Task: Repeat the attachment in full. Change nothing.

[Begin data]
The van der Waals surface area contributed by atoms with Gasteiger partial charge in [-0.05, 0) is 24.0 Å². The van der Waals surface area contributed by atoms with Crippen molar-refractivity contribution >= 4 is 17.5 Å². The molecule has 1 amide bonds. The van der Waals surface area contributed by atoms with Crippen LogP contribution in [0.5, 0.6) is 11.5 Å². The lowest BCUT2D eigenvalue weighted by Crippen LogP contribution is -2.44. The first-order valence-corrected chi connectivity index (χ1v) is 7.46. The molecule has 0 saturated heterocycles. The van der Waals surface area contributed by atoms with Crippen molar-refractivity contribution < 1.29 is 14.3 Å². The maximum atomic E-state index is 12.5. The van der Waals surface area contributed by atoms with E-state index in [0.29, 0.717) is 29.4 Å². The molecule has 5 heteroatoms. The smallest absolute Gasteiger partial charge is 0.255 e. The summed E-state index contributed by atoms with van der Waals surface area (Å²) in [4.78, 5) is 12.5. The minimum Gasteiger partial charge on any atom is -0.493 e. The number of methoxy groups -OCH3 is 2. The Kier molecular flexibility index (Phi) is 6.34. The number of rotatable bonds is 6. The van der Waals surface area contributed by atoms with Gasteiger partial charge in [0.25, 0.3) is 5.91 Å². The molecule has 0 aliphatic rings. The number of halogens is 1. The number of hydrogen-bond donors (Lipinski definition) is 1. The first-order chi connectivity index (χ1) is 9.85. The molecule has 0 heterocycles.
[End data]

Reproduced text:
The van der Waals surface area contributed by atoms with Gasteiger partial charge in [-0.05, 0) is 24.0 Å². The van der Waals surface area contributed by atoms with Crippen molar-refractivity contribution >= 4 is 17.5 Å². The molecule has 1 amide bonds. The van der Waals surface area contributed by atoms with Crippen LogP contribution in [0.5, 0.6) is 11.5 Å². The lowest BCUT2D eigenvalue weighted by Crippen LogP contribution is -2.44. The first-order valence-corrected chi connectivity index (χ1v) is 7.46. The molecule has 0 saturated heterocycles. The van der Waals surface area contributed by atoms with Crippen molar-refractivity contribution < 1.29 is 14.3 Å². The maximum atomic E-state index is 12.5. The van der Waals surface area contributed by atoms with E-state index in [0.29, 0.717) is 29.4 Å². The molecule has 5 heteroatoms. The smallest absolute Gasteiger partial charge is 0.255 e. The summed E-state index contributed by atoms with van der Waals surface area (Å²) in [4.78, 5) is 12.5. The minimum Gasteiger partial charge on any atom is -0.493 e. The number of methoxy groups -OCH3 is 2. The Kier molecular flexibility index (Phi) is 6.34. The number of rotatable bonds is 6. The van der Waals surface area contributed by atoms with Gasteiger partial charge in [0.25, 0.3) is 5.91 Å². The molecule has 0 aliphatic rings. The number of halogens is 1. The number of hydrogen-bond donors (Lipinski definition) is 1. The first-order chi connectivity index (χ1) is 9.85. The molecule has 0 heterocycles.